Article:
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  • WIPP closure has Los Alamos nearing limit on transuranic waste storage, IHS Energy Daily, 25 Sep 2015
    only that it expected to have by the fall a revised cost and schedule for addressing WIPP s safety problems and reopening the site That delay means Los Alamos could hit its transuranic waste limit before WIPP reopens according to the DNFSB disclosure about the buildup of waste at the lab The looming waste storage limit was cited in an August 14 memo to DNFSB headquarters from one of the board s site inspectors at Los Alamos The memo said senior DOE and contractor officials at Los Alamos along with DOE officials from WIPP and DOE headquarters had conducted a workshop on transuranic waste management issues including safety issues involving storage of nitrate salt wastes at Los Alamos the same kind of wastes that led to the WIPP leak The overarching objective of the workshop was to achieve alignment amongst these parties in the midst of an extremely complex situation that includes resolving numerous safety basis issues treating the remediated nitrate salt wastes and the inability of the Waste Isolation Pilot Plant to receive wastes the memo said Of likely interest to the board Los Alamos National Laboratory analysts currently forecast the potential for transuranic waste accumulation to reach the site s total estimated storage capacity including Area G Technical Area 55 and the yet to be completed Transuranic Waste Facility in approximately fiscal year 2017 Since the federal government s fiscal year begins in October fiscal year 2017 begins in October 2016 Los Alamos officials did not respond to inquiries asking about the looming waste storage limit and what they will do if the site hits the limit before WIPP reopens Meanwhile DOE signaled Thursday that it will be at least a year before the new Los Alamos cleanup contractor comes on board The agency announced that it was

    Original URL path: http://lasg.org/press/2015/IHS_Energy_Daily_25Sep2015.html (2016-02-16)
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  • DNFSB Identifies Alternative Storage Options for MAR at PF-4, NSDM, 25 Sep 2015
    boxes and the floor locations most vulnerable to earthquakes and fires hold nearly 80 percent of the MAR the amount of radioactive material vulnerable to release in an accident Meanwhile safes on the first floor largely contain less hazardous MAR which suggests this material can be moved elsewhere to make room in the safes for higher hazard MAR The study found idle material stored material no longer in active use on the first floor of PF 4 including several items that had remained there over a decade Less than 1 percent of the first floor s MAR limit corresponds with material that must remain there due to long term programmatic activities the report says meaning more than 300 kg of Pu 239 equivalent could be moved off the first floor to more robust storage locations The study also notes that material handlers are not required to document the type of container that holds MAR Because certain containers are certified as capable of protecting MAR from fire and drop insults the DNFSB said maintaining an accurate database and transitioning away from the use of non certified containers could help reduce the MAR inventory The study says the ideal location in PF 4 for the storage of MAR is the vault which offers several hundred available storage locations because it can withstand a design basis earthquake The letter also points to 50 safes in PF 4 that could be used for storage pending nuclear criticality safety evaluations including six large robust safes that were acquired in the past few years that could accommodate more than 200 kg of material but are presently empty The report further identifies a project under the Material Recycle and Recovery program meant to recycle or dispose of nuclear materials and transuranic waste that will free up storage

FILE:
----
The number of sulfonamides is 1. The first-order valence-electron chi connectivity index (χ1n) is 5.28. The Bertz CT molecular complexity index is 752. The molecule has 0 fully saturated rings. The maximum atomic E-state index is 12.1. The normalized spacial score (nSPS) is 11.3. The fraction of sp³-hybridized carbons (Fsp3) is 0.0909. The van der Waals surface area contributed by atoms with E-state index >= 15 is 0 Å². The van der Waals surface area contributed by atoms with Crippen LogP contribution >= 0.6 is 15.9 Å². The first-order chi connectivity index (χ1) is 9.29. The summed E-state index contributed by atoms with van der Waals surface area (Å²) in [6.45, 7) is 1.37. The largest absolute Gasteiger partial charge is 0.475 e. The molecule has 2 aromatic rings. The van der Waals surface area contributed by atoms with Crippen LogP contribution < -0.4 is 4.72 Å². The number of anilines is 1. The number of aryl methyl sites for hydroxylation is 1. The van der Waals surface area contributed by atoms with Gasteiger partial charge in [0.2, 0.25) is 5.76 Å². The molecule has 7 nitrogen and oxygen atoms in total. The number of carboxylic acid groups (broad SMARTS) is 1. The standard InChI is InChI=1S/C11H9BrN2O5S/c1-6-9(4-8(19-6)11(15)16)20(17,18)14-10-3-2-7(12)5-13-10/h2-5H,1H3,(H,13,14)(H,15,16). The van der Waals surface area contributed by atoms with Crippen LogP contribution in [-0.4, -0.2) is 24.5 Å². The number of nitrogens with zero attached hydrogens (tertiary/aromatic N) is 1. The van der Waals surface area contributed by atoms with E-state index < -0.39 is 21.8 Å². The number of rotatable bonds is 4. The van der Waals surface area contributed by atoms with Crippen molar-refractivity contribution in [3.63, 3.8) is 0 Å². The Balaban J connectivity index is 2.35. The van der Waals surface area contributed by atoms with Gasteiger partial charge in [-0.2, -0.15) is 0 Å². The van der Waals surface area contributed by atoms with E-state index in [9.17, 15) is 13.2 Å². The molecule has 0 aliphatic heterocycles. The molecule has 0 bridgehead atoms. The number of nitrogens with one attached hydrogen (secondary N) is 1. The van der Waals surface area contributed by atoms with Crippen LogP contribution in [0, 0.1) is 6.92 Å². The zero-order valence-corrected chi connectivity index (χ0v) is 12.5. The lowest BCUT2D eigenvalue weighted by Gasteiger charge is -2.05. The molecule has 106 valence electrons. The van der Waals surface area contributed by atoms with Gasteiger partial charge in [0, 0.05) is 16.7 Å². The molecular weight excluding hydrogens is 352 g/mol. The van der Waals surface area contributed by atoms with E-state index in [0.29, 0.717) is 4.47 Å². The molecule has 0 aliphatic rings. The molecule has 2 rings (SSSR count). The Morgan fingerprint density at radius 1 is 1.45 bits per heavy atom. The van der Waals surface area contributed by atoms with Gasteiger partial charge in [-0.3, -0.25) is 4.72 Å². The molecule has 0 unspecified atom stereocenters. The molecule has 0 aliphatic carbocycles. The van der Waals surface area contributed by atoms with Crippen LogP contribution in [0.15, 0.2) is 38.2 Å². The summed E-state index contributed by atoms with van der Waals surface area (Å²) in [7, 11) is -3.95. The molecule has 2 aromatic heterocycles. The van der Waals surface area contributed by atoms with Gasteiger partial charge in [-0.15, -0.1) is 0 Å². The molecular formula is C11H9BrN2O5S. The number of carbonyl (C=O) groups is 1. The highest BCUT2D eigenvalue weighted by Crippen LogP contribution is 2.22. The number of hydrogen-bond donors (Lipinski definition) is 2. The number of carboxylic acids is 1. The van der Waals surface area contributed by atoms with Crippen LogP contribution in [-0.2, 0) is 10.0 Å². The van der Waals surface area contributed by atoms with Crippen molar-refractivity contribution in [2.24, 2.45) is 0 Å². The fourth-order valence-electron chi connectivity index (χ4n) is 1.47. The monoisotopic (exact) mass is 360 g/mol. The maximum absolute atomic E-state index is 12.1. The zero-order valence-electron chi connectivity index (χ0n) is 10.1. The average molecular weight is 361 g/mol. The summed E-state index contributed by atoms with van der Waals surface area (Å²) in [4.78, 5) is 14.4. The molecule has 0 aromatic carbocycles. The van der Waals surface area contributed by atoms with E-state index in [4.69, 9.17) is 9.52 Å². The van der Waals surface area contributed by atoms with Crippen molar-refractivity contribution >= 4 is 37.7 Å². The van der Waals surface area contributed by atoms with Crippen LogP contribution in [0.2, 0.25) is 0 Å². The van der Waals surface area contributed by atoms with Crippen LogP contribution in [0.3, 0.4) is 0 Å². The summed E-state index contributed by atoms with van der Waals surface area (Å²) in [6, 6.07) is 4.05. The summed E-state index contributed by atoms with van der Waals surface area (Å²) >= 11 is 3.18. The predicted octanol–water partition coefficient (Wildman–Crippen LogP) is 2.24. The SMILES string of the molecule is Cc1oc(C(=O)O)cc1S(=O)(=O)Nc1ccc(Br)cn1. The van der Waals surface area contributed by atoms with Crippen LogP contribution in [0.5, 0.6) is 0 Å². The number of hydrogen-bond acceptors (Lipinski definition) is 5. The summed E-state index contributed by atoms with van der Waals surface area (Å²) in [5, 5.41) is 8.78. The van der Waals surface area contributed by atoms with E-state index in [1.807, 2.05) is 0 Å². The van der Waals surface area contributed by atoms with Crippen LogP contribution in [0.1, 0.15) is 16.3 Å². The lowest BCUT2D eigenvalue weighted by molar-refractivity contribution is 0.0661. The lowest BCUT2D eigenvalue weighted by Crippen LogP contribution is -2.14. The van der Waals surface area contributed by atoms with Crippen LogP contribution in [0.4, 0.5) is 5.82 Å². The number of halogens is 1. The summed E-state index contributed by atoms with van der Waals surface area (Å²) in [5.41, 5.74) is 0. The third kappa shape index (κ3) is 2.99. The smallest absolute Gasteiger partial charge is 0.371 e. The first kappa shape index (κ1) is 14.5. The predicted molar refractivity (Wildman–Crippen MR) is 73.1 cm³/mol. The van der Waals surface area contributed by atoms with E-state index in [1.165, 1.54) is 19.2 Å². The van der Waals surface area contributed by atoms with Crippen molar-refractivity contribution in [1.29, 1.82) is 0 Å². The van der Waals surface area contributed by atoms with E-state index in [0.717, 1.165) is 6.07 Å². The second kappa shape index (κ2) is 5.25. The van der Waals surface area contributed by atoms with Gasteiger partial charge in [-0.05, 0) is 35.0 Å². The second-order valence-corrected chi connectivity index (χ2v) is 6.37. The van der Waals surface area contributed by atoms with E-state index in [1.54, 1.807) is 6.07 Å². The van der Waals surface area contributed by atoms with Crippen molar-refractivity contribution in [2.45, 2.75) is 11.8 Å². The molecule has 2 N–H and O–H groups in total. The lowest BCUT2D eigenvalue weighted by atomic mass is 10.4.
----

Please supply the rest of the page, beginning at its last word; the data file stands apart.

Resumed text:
Original URL path: http://lasg.org/press/2015/NSDM_25Sep2015.html (2016-02-16)
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  • NNSA Moving Forward With Pu Capabilities Project at LANL, Requests $155.6 Million in FY 2016, NSDM, 6 Feb 2015